The usually cautious LUKoil has protested loudly over this nationalization. So have First Deputy Prime Minister Igor Shuvalov and Deputy Prime Minister Arkady Dvorkovich. A top state manager must not be allowed to cause so much damage to the country. Thus, if the eminently productive company TNK-BP must be sold, it would be in Russia's national interest to sell it to anybody but the Russian state.
A topic almost missing in the debate is the dearth of small oil companies. Some exist, but their conditions are terrible. Russneft is one of the few companies successfully developing small fields, which requires extraordinary lobbying skills. A major aim of the Kremlin's oil policy should be to protect small, independent producers—foreign or Russian—which can exploit small fields that the big companies are not interested in. Infrastructure already exists in the regions where these fields are. With a smaller oil production than Russia, the United States each year drills several times more wells, which has led to an unexpected rise in production from old fields.
Shale oil is the other large factor in the equation. The United States is now seeing a shale oil boom in North Dakota, which suddenly has become the second-biggest oil-producing state. Shale oil has turned US oil production up. Undoubtedly, Russia has large unknown reserves of shale oil.
Russia's private sector is quickly pursuing global integration. One of the champions in this sector is LUKoil, which claims companies in 42 countries, including the United States. Presumably, LUKoil is so global that no Russian government can nationalize it. By contrast, Russian state companies have pursued much less international investment, and they are not very welcome after Gazprom's widely publicized abuses involving monopolistic price gouging and politically motivated delivery cuts. Putin is rightly concerned about the rights of foreign investors, but by prompting state capitalism, Putin limits Russia's international integration.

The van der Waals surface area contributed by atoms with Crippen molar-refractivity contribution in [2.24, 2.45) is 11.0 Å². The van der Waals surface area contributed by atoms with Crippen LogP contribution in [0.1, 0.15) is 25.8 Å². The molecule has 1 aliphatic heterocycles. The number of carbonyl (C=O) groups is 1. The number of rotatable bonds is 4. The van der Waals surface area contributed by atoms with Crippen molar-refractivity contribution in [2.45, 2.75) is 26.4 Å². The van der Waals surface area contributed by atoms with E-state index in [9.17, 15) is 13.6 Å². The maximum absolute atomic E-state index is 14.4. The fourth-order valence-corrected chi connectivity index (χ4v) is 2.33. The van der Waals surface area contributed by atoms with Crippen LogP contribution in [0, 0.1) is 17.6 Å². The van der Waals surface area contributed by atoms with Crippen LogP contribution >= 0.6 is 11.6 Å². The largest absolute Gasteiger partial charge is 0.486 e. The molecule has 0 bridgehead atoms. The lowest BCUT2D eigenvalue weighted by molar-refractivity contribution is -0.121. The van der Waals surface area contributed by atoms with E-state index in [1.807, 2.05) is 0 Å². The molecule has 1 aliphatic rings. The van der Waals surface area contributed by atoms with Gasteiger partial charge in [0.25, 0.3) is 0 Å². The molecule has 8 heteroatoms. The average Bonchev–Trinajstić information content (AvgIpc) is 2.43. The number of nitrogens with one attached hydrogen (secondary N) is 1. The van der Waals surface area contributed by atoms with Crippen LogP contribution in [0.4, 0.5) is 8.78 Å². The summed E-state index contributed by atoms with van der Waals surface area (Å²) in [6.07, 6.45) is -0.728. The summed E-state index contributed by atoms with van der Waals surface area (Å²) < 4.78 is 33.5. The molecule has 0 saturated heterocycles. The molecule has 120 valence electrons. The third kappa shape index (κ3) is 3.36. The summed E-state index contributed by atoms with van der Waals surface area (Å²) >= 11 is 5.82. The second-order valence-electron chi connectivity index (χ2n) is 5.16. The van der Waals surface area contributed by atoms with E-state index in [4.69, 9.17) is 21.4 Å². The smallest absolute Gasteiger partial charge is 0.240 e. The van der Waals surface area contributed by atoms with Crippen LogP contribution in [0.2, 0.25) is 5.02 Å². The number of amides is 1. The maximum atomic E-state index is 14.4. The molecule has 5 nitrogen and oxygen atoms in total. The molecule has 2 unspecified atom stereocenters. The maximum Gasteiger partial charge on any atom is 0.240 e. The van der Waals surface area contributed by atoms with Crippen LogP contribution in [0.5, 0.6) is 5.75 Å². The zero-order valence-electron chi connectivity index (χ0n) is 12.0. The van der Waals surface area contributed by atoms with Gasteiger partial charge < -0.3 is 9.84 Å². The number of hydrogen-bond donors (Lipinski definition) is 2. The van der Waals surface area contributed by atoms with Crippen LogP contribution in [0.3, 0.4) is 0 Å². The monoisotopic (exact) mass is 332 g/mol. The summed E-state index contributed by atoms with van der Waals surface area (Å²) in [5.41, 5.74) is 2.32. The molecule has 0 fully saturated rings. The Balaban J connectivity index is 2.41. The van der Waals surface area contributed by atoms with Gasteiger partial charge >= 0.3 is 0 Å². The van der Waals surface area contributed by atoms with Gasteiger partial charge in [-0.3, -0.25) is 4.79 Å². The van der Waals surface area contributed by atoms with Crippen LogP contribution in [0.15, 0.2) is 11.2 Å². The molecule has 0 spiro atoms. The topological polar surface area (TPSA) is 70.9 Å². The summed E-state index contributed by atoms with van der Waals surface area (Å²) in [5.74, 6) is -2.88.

Why nationalize a major oil company if nobody even suggests any advantage?
Op-ed: Putin Without Putinism February 8, 2012
Policy Brief 11-20: The United States Should Establish Permanent Normal Trade Relations with Russia November 2011
Book: Russia after the Global Economic Crisis May 2010
Book: The Russia Balance Sheet April 2009
Policy Brief 09-6: Pressing the "Reset Button" on US-Russia Relations March 2009
Paper: The Russian Economy: More than Just Energy? April 2009
Congressional Testimony: US-Russia Economic Relationship: Implications of the Yukos Affair October 17, 2007
Paper: Russia's WTO Accession November 21, 2006